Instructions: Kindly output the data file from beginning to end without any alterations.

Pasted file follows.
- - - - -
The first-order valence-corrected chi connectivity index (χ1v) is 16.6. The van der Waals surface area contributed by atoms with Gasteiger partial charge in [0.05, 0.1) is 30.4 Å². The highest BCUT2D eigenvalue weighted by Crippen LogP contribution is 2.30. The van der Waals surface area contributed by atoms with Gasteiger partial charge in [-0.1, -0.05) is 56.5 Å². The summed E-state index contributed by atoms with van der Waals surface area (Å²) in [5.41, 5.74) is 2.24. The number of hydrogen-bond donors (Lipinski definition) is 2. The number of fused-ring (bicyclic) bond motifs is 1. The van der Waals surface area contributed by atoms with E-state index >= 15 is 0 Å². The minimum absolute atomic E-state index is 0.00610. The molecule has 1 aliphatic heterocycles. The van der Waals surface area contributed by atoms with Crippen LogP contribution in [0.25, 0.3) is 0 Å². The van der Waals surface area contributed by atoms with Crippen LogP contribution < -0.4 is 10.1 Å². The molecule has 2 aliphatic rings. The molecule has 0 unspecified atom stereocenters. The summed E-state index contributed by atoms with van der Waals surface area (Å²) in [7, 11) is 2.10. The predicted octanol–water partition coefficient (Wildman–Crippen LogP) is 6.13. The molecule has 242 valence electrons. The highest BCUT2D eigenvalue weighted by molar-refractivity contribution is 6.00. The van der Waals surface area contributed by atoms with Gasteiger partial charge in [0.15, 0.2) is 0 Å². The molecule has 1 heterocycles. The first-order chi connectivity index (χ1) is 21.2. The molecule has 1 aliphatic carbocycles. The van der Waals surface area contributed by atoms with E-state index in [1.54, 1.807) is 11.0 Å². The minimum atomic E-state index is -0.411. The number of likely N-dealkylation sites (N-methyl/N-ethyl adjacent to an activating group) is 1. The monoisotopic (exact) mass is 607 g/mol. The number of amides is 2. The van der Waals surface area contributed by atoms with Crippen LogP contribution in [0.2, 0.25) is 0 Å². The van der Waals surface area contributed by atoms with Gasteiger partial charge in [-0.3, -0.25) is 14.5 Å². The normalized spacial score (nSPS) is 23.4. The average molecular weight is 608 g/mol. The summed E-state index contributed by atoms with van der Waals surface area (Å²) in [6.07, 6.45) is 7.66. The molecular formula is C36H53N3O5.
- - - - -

The first-order valence-corrected chi connectivity index (χ1v) is 16.6. The van der Waals surface area contributed by atoms with Gasteiger partial charge in [0.05, 0.1) is 30.4 Å². The highest BCUT2D eigenvalue weighted by Crippen LogP contribution is 2.30. The van der Waals surface area contributed by atoms with Gasteiger partial charge in [-0.1, -0.05) is 56.5 Å². The summed E-state index contributed by atoms with van der Waals surface area (Å²) in [5.41, 5.74) is 2.24. The number of hydrogen-bond donors (Lipinski definition) is 2. The number of fused-ring (bicyclic) bond motifs is 1. The van der Waals surface area contributed by atoms with E-state index >= 15 is 0 Å². The minimum absolute atomic E-state index is 0.00610. The molecule has 1 aliphatic heterocycles. The van der Waals surface area contributed by atoms with Crippen LogP contribution in [0.25, 0.3) is 0 Å². The van der Waals surface area contributed by atoms with Crippen LogP contribution < -0.4 is 10.1 Å². The molecule has 2 aliphatic rings. The molecule has 0 unspecified atom stereocenters. The summed E-state index contributed by atoms with van der Waals surface area (Å²) in [7, 11) is 2.10. The predicted octanol–water partition coefficient (Wildman–Crippen LogP) is 6.13. The molecule has 242 valence electrons. The highest BCUT2D eigenvalue weighted by molar-refractivity contribution is 6.00. The van der Waals surface area contributed by atoms with Gasteiger partial charge in [0.15, 0.2) is 0 Å². The molecule has 1 heterocycles. The first-order chi connectivity index (χ1) is 21.2. The molecule has 1 aliphatic carbocycles. The van der Waals surface area contributed by atoms with E-state index in [1.54, 1.807) is 11.0 Å². The minimum atomic E-state index is -0.411. The number of likely N-dealkylation sites (N-methyl/N-ethyl adjacent to an activating group) is 1. The monoisotopic (exact) mass is 607 g/mol. The number of amides is 2. The van der Waals surface area contributed by atoms with Crippen LogP contribution in [0.2, 0.25) is 0 Å². The van der Waals surface area contributed by atoms with Gasteiger partial charge in [-0.3, -0.25) is 14.5 Å². The normalized spacial score (nSPS) is 23.4. The average molecular weight is 608 g/mol. The summed E-state index contributed by atoms with van der Waals surface area (Å²) in [6.07, 6.45) is 7.66. The molecular formula is C36H53N3O5.